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News > Eaker’s ‘thinking’ seminar set to inspire
Eaker’s ‘thinking’ seminar set to inspire

Posted 6/30/2011   Updated 6/30/2011 Email story   Print story

    


by Christopher Kratzer
Air University Public Affairs


6/30/2011 - MAXWELL AIR FORCE BASE, Ala. -- The Eaker Center will host a seminar on "thinking about thinking" featuring Dr. Grant Hammond, Air University professor of strategy and technology, at Kaysing Auditorium from 1 - 3 p.m. July 8. All faculty, support and staff personnel are invited to attend. Enrollment in advance is not necessary.

The discussion will address issues concerning critical, conceptual and creative thinking.

"The seminar will examine three different types of thinking in an effort to make people aware of different kinds of thinking and learning," Dr. Hammond said. "Some people are good at conceptual thinking, some at critical thinking and some at creative thinking. Rarely are people good at all three, but you can learn to think more and better, and develop your learning styles."

While "thinking about thinking" may seem out of the ordinary for a seminar topic, Dr. Hammond said he thinks it can have a major impact on today's Airmen.

"In an era of exponential change, which we are in, where much of what you may have learned in your first year of college in science and technology may be wrong or irrelevant by the time you graduate, learning how to learn for yourself is essential," he said. "If you don't know how to think well and quickly, you will not be able to keep pace with the change around you."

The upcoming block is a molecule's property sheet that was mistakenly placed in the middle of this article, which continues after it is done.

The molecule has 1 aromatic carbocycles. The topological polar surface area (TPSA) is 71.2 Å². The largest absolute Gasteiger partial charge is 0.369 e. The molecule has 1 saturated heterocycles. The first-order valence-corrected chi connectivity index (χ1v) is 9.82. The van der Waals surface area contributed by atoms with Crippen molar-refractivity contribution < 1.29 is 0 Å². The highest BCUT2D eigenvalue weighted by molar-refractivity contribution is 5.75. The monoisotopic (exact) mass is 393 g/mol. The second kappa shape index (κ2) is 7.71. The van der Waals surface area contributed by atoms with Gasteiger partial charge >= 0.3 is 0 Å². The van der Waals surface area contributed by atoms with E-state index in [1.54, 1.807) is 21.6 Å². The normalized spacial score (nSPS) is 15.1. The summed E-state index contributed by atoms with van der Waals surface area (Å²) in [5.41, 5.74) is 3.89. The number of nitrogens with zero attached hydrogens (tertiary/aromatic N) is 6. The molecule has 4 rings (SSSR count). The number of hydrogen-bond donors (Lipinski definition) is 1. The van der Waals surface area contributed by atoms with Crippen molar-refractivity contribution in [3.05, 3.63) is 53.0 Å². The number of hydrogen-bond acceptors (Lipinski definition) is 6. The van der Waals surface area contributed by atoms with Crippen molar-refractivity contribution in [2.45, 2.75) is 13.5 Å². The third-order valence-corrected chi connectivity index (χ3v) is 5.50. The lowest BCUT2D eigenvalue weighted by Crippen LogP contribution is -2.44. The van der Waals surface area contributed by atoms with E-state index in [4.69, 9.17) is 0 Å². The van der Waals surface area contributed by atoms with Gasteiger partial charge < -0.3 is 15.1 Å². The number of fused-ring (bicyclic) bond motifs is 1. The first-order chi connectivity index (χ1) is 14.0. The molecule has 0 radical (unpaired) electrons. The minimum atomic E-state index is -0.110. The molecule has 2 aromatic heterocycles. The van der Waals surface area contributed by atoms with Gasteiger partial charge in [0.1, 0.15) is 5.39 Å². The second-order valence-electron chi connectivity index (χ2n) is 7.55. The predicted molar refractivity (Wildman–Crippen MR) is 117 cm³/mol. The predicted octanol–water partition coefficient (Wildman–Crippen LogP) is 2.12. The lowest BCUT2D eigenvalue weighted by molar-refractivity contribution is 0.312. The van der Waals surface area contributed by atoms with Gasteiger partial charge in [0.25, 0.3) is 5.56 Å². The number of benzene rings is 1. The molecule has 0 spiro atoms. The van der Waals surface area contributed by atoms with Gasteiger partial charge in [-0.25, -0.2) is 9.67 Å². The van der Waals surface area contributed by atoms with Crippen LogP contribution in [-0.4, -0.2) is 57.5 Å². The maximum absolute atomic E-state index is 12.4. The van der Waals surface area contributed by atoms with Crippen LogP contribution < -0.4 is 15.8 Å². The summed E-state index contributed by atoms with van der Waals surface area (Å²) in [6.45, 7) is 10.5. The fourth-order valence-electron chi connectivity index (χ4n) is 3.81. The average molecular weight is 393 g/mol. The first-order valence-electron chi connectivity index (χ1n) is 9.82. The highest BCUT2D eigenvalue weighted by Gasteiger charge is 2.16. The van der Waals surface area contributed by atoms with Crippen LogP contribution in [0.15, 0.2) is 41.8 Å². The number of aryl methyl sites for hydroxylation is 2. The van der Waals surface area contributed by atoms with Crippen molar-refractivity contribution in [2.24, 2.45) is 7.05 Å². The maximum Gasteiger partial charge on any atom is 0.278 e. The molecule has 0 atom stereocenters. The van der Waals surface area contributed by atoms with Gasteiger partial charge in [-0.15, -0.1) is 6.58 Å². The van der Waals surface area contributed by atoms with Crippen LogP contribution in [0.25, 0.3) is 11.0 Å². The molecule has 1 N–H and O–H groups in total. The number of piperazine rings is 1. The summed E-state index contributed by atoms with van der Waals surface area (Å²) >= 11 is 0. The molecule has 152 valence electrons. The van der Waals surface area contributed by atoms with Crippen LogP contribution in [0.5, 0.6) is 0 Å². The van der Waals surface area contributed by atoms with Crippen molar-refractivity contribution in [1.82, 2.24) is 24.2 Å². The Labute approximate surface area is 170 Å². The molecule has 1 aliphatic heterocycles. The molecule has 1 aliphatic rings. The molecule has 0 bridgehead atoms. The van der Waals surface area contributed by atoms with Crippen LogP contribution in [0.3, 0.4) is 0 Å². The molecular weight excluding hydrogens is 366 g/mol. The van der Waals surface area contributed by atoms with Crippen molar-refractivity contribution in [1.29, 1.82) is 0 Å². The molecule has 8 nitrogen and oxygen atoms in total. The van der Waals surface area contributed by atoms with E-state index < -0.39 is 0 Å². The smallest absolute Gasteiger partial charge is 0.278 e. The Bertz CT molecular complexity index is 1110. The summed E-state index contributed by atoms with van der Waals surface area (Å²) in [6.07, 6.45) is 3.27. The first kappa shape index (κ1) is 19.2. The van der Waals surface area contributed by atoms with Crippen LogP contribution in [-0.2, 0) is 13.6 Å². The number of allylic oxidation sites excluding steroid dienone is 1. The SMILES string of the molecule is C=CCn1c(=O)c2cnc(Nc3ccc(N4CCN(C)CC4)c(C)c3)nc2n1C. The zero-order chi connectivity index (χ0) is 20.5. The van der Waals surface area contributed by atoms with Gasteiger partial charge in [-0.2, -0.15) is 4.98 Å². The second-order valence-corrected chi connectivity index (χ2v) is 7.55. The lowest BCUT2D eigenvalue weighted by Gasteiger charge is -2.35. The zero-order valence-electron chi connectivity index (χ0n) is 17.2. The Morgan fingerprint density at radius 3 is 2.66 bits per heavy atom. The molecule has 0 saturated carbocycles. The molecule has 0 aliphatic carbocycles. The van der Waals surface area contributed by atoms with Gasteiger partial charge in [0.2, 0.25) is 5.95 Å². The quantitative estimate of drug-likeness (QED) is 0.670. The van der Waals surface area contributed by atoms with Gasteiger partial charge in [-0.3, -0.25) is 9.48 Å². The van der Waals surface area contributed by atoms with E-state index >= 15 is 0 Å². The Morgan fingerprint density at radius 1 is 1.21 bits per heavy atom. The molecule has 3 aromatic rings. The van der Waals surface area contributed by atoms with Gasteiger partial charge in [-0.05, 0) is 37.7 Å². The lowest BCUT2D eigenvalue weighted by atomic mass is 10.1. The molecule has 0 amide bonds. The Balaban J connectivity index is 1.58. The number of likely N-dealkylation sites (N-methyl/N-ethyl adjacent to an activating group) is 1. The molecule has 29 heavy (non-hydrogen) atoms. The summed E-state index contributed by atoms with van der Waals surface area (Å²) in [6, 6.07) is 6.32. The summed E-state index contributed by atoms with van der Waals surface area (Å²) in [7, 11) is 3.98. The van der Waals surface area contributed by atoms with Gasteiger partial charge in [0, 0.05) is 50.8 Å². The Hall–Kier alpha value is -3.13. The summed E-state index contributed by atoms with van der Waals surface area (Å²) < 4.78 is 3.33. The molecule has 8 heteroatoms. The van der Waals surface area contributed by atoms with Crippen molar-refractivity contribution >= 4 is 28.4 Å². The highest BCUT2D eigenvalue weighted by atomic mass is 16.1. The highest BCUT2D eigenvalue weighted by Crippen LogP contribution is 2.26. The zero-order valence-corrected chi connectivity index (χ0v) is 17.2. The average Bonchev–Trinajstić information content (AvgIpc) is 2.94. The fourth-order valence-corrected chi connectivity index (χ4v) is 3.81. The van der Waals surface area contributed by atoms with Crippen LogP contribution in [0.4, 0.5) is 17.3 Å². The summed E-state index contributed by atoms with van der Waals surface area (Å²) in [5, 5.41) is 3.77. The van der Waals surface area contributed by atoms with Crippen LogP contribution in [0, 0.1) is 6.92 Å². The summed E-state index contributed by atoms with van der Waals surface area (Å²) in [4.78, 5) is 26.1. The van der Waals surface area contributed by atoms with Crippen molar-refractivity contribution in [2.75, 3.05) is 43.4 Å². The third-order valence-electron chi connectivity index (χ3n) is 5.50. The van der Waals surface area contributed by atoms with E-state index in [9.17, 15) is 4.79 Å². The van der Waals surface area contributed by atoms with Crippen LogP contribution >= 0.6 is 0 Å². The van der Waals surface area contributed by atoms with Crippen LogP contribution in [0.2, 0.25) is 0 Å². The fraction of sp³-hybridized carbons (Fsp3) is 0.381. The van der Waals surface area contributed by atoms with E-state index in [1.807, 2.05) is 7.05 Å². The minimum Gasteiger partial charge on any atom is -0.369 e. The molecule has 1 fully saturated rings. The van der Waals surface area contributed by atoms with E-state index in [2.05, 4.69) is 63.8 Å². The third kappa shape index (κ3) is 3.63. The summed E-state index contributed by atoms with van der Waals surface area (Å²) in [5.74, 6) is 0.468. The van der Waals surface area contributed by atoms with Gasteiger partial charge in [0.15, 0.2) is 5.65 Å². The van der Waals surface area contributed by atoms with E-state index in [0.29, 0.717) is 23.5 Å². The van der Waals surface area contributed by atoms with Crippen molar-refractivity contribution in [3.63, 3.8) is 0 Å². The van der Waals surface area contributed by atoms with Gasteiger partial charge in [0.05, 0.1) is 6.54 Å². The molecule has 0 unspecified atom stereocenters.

As more tasks become automated, Dr. Hammond said he believes that differentiating yourself by the way you think can be the best way to get ahead.

"If you can't 'reinvent yourself,' even in the military, you may not be necessary. The Air Force has shrunk by 40-50 percent every 25 years since 1960. That is not a budgetary reality but a technological one. People will have to have broader competencies as well as more specific skill sets and be able to keep learning if they are to contribute in all fields," he said. "Changing jobs is already a reality. [It] will only become more so in the future."

Dr. Richard Lester, dean of academic affairs at the Eaker Center, said he agreed that thinking correctly is the key to giving Airmen an edge in the professional environment.

"To stay competitive, you must have these skills. It's going to help Airmen step back, examine their thought process and make them more effective," Dr. Lester said.

"We're going to help them ask the right questions, challenge assumptions and see other viewpoints with clarity."

Dr. Hammond said he hopes attendees will learn how to think, but most importantly, that people will learn to be continually inquisitive.

"I would like people to be instilled with more curiosity, some vicarious experience and greater confidence so that they can learn what they need and want to learn and be better for it," he said. "They can improve their thinking on multiple levels and learn how easy it is to learn how to learn. As da Vinci thought, 'The knowledge of all things is possible.'"

For more information on the seminar, contact Dr. Richard Lester, Eaker Center Dean of Academic Affairs, at 953-7058.



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